UPDATE: Please check out my updated review of Le Village Buffet
My husband and I love French food and had been happy enough with our last experience at the Paris Buffet (back at the turn of the millennium), that we decided to give it a try again for dinner when we visited Las Vegas last month (July 2012). This despite the fact that the buffet now gets mixed reviews. In all, I have to say we were pretty happy and it was easily the best of the four other buffets we ate in Vegas using our Buffet of Buffets pass (Planet Hollywood, the Rio, Harrah’s and Main Street Station).
Three things make the Paris buffet special. One is the Disneyiske setting, in an open-air plaza, under a fake sky, surrounded by cute French-looking houses. My kids loved it, but so did I. A second is the fact that the food actually tries to be regional French, it doesn’t always succeed, but it’s a valiant effort. Finally, it’s the fact that the menu is limited enough to at least give you a chance to try everything you want to try (not everything there is, of course). I tried a lot of stuff.
The food stands are divided by French region, though there is a station dedicated to soup, salads and seafood and another to desserts. I tried the French Onion soup here and was underwhelmed. The onions had not been caramelized enough and the broth was too weak.
The first region I visited was Provence. Here I tasted some beef braised in a dark sauce. My husban liked it quiet a bit, but I felt the dish needed some sweetness, some wine in the sauce or caramelization on the beef. The saffron rice tasted like plain buttered rice, it was good but there were no hints of saffron. A dish of pasta in a cream sauce was quite satisfying, though I think it would have been helped by some grated cheese on top. A stewed chicken gave a hint of having been cooked in wine, but otherwise lacked seasoning.
My next region was Alsace, a region in the border with Germany that has gone back and forth between the two countries. I’ve both eaten and cooked Alsatian food before and I’m quite fond of it. Unfortunately, I wasn’t too fond of the chocroute garni, the meat was a tad too sweet and too spicy for me, while the pickled cabbage was too vinegary for my taste. The rest of the offerings were better, but not Alsatian. The cassoulet was nicely done and the meat was flavorful,the caramelized pearl onions were delicious, though a little underdone, and the scalloped potatoes were wonderful.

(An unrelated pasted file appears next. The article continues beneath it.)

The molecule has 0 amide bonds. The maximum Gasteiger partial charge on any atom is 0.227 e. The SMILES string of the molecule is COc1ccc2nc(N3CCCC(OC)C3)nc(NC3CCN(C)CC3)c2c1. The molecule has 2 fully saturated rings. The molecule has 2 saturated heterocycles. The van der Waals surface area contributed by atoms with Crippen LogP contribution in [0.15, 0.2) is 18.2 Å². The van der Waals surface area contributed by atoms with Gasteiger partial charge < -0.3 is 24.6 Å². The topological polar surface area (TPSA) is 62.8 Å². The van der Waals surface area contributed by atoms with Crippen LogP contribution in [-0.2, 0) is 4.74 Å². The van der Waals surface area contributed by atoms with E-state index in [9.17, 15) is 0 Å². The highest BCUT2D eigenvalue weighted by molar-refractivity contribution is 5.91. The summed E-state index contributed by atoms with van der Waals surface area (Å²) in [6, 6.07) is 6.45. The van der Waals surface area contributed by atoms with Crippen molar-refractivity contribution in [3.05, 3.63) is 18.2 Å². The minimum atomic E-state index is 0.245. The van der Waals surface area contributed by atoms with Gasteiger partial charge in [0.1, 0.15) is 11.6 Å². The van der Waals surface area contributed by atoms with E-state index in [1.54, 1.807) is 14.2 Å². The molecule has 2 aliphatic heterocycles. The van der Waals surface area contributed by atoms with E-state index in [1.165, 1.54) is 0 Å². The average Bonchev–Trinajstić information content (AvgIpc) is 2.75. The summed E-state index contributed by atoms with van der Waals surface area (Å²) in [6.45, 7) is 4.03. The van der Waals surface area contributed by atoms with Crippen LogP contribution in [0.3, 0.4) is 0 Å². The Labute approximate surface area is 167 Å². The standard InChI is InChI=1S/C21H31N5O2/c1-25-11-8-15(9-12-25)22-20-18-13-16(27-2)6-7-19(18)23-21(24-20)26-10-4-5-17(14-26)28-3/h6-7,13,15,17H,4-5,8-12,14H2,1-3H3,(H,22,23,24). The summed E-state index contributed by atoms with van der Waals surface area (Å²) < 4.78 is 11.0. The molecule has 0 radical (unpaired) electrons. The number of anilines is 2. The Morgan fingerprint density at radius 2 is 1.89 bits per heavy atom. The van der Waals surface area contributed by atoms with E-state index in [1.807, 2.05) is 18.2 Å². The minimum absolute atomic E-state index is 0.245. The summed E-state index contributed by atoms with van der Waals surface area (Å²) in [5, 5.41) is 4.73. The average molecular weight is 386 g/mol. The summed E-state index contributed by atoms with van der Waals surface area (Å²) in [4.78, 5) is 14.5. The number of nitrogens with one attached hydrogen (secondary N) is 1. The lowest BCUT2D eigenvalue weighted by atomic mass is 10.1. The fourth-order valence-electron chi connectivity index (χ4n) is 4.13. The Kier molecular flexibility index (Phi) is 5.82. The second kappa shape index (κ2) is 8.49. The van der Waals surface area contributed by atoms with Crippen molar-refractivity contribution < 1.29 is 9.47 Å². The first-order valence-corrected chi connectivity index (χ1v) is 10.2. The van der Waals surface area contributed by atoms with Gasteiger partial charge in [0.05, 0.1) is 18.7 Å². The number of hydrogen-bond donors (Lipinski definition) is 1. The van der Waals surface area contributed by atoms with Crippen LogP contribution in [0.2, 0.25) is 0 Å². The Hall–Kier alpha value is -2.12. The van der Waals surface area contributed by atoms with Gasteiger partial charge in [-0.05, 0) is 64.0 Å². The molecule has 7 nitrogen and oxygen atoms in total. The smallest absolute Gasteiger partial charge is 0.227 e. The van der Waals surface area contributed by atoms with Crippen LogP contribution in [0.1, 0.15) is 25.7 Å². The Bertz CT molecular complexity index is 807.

My venture into Savoie (a region I don’t know at all) was even more successful. Here I tried the grilled pita bread, lamb, tri-tip and chicken – apparently they like to grill in Savoie. They were all great, in particular the lamb and the tri-tip. Don’t bother with the chateubriand sauce, however, it wasn’t that good and would have ruined the meats.
This station also includes a sample of cheeses. The smoked gouda (or a cheese that tastes as such) was particularly delicious.
Normandy offered a stuffed sole which I loved. It had a beautiful crust and a delicious flavor, once you added a squeeze of lemon juice. Mike wasn’t as fond of it, and I can’t really understand why. The ham and cheese quiche was less successful, it tasted very much of Parmessan. There is also a small sushi section, but I didn’t try that at all.
Finally, I was surprised that there was neither beef bourguignon nor coq au vin in the Burgundy section but I then realized that this was actually the American station. Here you can find rotisserie chicken (I didn’t try it), prime rib (very good), roasted pork with apples (so salty as to make it inedible), roasted and mashed potatoes (good enough) and mac & cheese (lacked flavor).
For dessert, I first headed to the Breton section where you could try apple crisp and bread pudding (homey, but nothing to write home about) as well as made-to-order crepes. The crepes were the standard French variety, rather than Breton buckwheat galettes, but they were delicious. I had mine with strawberries and bananas covered with fudge and hazelnuts. The one problem is that the strawberries were already macerated and too sweet, so make sure you add some element to compensate for that. Still, it was sooo good.
We also visited the dessert station and here I tried several things. There was a chocolate mousse pastry on a hazelnut crust which was delicious and a lemon cookie sandwich that was out of this world. The other desserts impressed less. The cheesecake was less inspired that at other buffets and the creme brulet lacked umf. I liked the peanut butter cookie, but the sugar cookie was nothing special. The kids loved the soft custard (aka ice cream).
I had the unlimited mimosas/champagne/wine deal for dinner ($14, I think), and it’s a good deal if you’re planning to drink alcohol and are not too picky about quality. I enjoyed the mimosas and the champagne. The wine tasted like $2 chuck and I would definitely not have it again.
Probably the worst part of the evening was our waitress. She was efficient but seemed to be having a crappy night and there was never a hint of smile on her face. I’m sorry, but dining is an experience and unhappy waitresses bring it down a notch.
All in all this is a good buffet and I’d defintiely do it again.
Marga’s Restaurant Reviews outside the Bay Area